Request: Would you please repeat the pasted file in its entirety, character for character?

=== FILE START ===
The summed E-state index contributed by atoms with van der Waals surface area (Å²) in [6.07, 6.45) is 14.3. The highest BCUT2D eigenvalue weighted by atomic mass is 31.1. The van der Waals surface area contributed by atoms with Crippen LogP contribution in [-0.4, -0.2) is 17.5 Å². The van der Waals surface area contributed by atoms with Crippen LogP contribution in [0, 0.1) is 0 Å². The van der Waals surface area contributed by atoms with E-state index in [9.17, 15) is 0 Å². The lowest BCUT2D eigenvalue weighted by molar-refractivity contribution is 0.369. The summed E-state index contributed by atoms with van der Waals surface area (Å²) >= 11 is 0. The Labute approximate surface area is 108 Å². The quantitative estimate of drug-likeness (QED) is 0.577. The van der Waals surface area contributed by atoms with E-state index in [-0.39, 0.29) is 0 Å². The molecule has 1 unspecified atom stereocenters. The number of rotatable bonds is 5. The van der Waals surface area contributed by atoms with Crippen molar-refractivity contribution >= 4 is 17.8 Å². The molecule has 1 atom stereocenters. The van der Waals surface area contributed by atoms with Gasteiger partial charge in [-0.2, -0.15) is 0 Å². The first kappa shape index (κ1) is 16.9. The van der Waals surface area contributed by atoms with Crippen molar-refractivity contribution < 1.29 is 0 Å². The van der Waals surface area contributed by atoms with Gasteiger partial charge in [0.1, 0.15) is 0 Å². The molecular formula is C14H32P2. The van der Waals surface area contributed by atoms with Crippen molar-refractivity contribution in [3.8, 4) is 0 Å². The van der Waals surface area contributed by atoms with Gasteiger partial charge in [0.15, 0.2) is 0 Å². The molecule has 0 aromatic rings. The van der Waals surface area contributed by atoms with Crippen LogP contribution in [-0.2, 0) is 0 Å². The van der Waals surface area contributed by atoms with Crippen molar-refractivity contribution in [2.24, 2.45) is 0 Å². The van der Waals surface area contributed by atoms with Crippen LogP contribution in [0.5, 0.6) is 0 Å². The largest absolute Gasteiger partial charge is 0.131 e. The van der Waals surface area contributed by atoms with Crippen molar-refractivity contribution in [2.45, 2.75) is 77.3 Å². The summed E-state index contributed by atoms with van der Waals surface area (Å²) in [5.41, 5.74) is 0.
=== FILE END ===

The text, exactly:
The summed E-state index contributed by atoms with van der Waals surface area (Å²) in [6.07, 6.45) is 14.3. The highest BCUT2D eigenvalue weighted by atomic mass is 31.1. The van der Waals surface area contributed by atoms with Crippen LogP contribution in [-0.4, -0.2) is 17.5 Å². The van der Waals surface area contributed by atoms with Crippen LogP contribution in [0, 0.1) is 0 Å². The van der Waals surface area contributed by atoms with E-state index in [9.17, 15) is 0 Å². The lowest BCUT2D eigenvalue weighted by molar-refractivity contribution is 0.369. The summed E-state index contributed by atoms with van der Waals surface area (Å²) >= 11 is 0. The Labute approximate surface area is 108 Å². The quantitative estimate of drug-likeness (QED) is 0.577. The van der Waals surface area contributed by atoms with E-state index in [-0.39, 0.29) is 0 Å². The molecule has 1 unspecified atom stereocenters. The number of rotatable bonds is 5. The van der Waals surface area contributed by atoms with Crippen molar-refractivity contribution >= 4 is 17.8 Å². The molecule has 1 atom stereocenters. The van der Waals surface area contributed by atoms with Gasteiger partial charge in [-0.2, -0.15) is 0 Å². The first kappa shape index (κ1) is 16.9. The van der Waals surface area contributed by atoms with Crippen molar-refractivity contribution < 1.29 is 0 Å². The van der Waals surface area contributed by atoms with Gasteiger partial charge in [0.1, 0.15) is 0 Å². The molecular formula is C14H32P2. The van der Waals surface area contributed by atoms with Crippen molar-refractivity contribution in [3.8, 4) is 0 Å². The van der Waals surface area contributed by atoms with Gasteiger partial charge in [0.15, 0.2) is 0 Å². The molecule has 0 aromatic rings. The van der Waals surface area contributed by atoms with Crippen LogP contribution in [-0.2, 0) is 0 Å². The van der Waals surface area contributed by atoms with Crippen molar-refractivity contribution in [2.24, 2.45) is 0 Å². The van der Waals surface area contributed by atoms with Crippen LogP contribution in [0.5, 0.6) is 0 Å². The largest absolute Gasteiger partial charge is 0.131 e. The van der Waals surface area contributed by atoms with Crippen molar-refractivity contribution in [2.45, 2.75) is 77.3 Å². The summed E-state index contributed by atoms with van der Waals surface area (Å²) in [5.41, 5.74) is 0.